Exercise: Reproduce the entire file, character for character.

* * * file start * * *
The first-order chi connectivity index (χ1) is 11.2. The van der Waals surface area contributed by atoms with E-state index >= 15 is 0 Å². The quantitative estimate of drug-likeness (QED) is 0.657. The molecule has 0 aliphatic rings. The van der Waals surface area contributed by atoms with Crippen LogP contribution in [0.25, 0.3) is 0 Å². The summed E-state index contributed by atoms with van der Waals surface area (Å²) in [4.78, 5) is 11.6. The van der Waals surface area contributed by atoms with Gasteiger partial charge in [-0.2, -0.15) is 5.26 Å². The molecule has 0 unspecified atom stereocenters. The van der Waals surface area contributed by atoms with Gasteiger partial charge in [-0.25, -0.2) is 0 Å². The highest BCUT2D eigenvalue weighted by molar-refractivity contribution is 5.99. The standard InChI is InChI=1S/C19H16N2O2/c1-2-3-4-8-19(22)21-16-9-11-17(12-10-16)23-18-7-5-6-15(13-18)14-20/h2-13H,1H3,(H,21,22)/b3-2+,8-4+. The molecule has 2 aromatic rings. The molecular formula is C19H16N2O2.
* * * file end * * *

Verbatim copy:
The first-order chi connectivity index (χ1) is 11.2. The van der Waals surface area contributed by atoms with E-state index >= 15 is 0 Å². The quantitative estimate of drug-likeness (QED) is 0.657. The molecule has 0 aliphatic rings. The van der Waals surface area contributed by atoms with Crippen LogP contribution in [0.25, 0.3) is 0 Å². The summed E-state index contributed by atoms with van der Waals surface area (Å²) in [4.78, 5) is 11.6. The van der Waals surface area contributed by atoms with Gasteiger partial charge in [-0.2, -0.15) is 5.26 Å². The molecule has 0 unspecified atom stereocenters. The van der Waals surface area contributed by atoms with Gasteiger partial charge in [-0.25, -0.2) is 0 Å². The highest BCUT2D eigenvalue weighted by molar-refractivity contribution is 5.99. The standard InChI is InChI=1S/C19H16N2O2/c1-2-3-4-8-19(22)21-16-9-11-17(12-10-16)23-18-7-5-6-15(13-18)14-20/h2-13H,1H3,(H,21,22)/b3-2+,8-4+. The molecule has 2 aromatic rings. The molecular formula is C19H16N2O2.